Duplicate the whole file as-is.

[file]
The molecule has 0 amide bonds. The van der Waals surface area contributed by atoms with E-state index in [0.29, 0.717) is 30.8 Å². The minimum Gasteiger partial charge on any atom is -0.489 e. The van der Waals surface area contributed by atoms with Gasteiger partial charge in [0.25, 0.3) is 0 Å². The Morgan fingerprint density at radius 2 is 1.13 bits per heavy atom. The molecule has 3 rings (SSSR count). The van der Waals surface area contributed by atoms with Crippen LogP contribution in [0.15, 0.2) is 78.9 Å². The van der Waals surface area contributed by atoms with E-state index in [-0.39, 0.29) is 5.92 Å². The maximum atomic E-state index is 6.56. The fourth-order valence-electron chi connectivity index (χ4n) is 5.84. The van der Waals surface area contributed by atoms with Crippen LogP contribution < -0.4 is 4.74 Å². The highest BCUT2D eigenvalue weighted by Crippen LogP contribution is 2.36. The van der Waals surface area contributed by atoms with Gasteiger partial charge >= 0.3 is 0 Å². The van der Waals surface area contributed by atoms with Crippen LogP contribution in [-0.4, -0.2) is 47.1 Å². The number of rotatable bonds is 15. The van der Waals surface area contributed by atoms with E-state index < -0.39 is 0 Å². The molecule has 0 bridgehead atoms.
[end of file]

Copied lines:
The molecule has 0 amide bonds. The van der Waals surface area contributed by atoms with E-state index in [0.29, 0.717) is 30.8 Å². The minimum Gasteiger partial charge on any atom is -0.489 e. The van der Waals surface area contributed by atoms with Gasteiger partial charge in [0.25, 0.3) is 0 Å². The Morgan fingerprint density at radius 2 is 1.13 bits per heavy atom. The molecule has 3 rings (SSSR count). The van der Waals surface area contributed by atoms with Crippen LogP contribution in [0.15, 0.2) is 78.9 Å². The van der Waals surface area contributed by atoms with E-state index in [-0.39, 0.29) is 5.92 Å². The maximum atomic E-state index is 6.56. The fourth-order valence-electron chi connectivity index (χ4n) is 5.84. The van der Waals surface area contributed by atoms with Crippen LogP contribution < -0.4 is 4.74 Å². The highest BCUT2D eigenvalue weighted by Crippen LogP contribution is 2.36. The van der Waals surface area contributed by atoms with Gasteiger partial charge >= 0.3 is 0 Å². The van der Waals surface area contributed by atoms with Crippen LogP contribution in [-0.4, -0.2) is 47.1 Å². The number of rotatable bonds is 15. The van der Waals surface area contributed by atoms with E-state index < -0.39 is 0 Å². The molecule has 0 bridgehead atoms.